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McCain's Birth Abroad Stirs Legal Debate

Sen. John McCain, the presumptive GOP nominee, was born on a U.S. military base in the Panama Canal Zone, which was then under U.S. jurisdiction.
Sen. John McCain, the presumptive GOP nominee, was born on a U.S. military base in the Panama Canal Zone, which was then under U.S. jurisdiction. (By Chris Gardner -- Getty Images)

Curiously enough, there is no record of McCain's birth in the Panama Canal Zone Health Department's bound birth registers, which are publicly available at the National Archives in College Park. A search of the "Child Born Abroad" records of the U.S. consular service for August 1936 included many U.S. citizens born in the Canal Zone but did not turn up any mention of John McCain.

Possible discrepancies in the bureaucratic paperwork are of little concern to Laurence Tribe, a Harvard law professor who looked into the case at the McCain campaign's request. Tribe examined the issue along with Theodore B. Olson, his onetime nemesis in the 2000 Supreme Court case Bush v. Gore.

Tribe said it would be "astonishing if the recordkeeping practices of Canal Zone [officials] could have any bearing on eligibility for the U.S. presidency."

The key constitutional issue is whether the Canal Zone was part of the United States at the time of McCain's birth. In a memorandum, Tribe and Olson cite a 1986 Supreme Court ruling stating that the United States "exercised sovereignty" over the 10-mile-wide area between 1904 and 1979, when it was handed back to the Panamanians. Hollander and others challenging McCain's eligibility argue that the zone was never part of the United States.

Duggin, the constitutional law scholar, said the sovereignty question is "more complex" than Olson and Tribe concede. People born in some U.S. territories, such as American Samoa, are not recognized as citizens of the United States.

According to a State Department manual, U.S. military installations abroad cannot be considered "part of the United States" and "A child born on the premises of such a facility is not subject to the jurisdiction of the United States and does not acquire U.S. citizenship by reason of birth." Tribe said the manual is an "opinion" with no legal status.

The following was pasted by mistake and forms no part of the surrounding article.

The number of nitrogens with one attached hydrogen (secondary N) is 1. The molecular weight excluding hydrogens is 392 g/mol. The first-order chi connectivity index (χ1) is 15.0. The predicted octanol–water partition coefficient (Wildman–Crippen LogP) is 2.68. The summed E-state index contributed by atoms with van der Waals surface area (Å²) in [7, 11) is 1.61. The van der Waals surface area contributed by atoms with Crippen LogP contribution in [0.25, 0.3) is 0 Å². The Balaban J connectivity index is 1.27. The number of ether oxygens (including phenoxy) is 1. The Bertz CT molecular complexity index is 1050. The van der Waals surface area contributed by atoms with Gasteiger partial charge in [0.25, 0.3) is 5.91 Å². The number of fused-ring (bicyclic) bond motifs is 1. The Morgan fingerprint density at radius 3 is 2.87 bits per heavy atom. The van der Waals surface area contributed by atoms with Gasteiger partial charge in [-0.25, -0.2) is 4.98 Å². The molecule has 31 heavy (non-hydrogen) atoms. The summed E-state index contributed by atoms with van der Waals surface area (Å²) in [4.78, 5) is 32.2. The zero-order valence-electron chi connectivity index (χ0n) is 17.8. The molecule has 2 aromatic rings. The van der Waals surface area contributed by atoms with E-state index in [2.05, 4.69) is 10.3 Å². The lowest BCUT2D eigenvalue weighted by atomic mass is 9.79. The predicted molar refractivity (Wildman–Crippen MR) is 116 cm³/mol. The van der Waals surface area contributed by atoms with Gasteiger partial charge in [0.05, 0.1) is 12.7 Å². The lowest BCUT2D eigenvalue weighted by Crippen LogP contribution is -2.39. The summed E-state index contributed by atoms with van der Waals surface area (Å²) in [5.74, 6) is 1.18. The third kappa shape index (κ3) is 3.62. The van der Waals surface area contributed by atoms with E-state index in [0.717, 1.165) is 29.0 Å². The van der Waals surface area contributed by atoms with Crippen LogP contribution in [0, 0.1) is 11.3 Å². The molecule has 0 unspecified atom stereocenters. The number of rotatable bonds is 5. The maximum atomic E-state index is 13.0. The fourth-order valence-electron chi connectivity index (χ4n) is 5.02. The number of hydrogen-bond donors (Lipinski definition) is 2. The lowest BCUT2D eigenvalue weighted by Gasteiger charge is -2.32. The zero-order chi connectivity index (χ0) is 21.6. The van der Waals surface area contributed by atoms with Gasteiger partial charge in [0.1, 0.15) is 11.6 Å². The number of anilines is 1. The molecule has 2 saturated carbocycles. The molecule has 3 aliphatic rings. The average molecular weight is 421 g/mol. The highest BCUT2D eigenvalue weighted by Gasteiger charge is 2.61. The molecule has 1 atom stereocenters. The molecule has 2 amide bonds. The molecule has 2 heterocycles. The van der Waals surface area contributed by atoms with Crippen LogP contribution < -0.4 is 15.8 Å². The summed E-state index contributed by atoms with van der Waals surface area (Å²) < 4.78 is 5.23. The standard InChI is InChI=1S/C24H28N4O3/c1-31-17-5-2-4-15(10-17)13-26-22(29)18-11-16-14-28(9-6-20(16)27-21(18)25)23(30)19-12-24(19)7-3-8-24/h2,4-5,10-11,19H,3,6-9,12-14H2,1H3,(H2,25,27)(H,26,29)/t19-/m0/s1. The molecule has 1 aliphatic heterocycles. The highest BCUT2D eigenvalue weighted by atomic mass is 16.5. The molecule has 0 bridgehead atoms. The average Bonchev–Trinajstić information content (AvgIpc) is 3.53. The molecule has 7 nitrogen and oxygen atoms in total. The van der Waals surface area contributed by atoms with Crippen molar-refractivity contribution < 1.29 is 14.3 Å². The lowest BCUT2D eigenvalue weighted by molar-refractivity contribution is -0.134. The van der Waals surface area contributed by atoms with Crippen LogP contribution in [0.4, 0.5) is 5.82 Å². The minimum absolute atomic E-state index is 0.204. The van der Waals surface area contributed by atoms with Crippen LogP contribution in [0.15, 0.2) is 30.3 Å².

There are few precedents for someone born outside the 50 states running for president, let alone becoming president. The best example the McCain camp has been able to come up with is Vice President Charles Curtis, who served under President Herbert Hoover and was born in the territory of Kansas in 1860, a year before it became a state. The 12th Amendment requires that vice presidents possess the same qualifications as presidents.

Several prominent politicians have run for the presidency without having been born in the United States, including Barry Goldwater, who was born in the territory of Arizona in 1909, three years before it became a state. Mitt Romney's father, George Romney, ran in 1968, even though he was born in Mexico. Since neither Goldwater nor Romney won the presidency, the "natural born" clause was never tested.

Duggin believes that Hollander and the other plaintiffs are likely to have a hard time establishing their own eligibility, or legal standing, to challenge McCain. She said it will be difficult for them to demonstrate that they have been "disenfranchised" because of the mere presence on the ballot of a candidate with debatable constitutional qualifications.

But she said the matter should be sorted out before the election, rather than afterward: "Imagine what would happen if the courts were to overturn an election simply based on eligibility. It would be a disaster. After what happened in 2000, people would completely lose faith in the electoral process."

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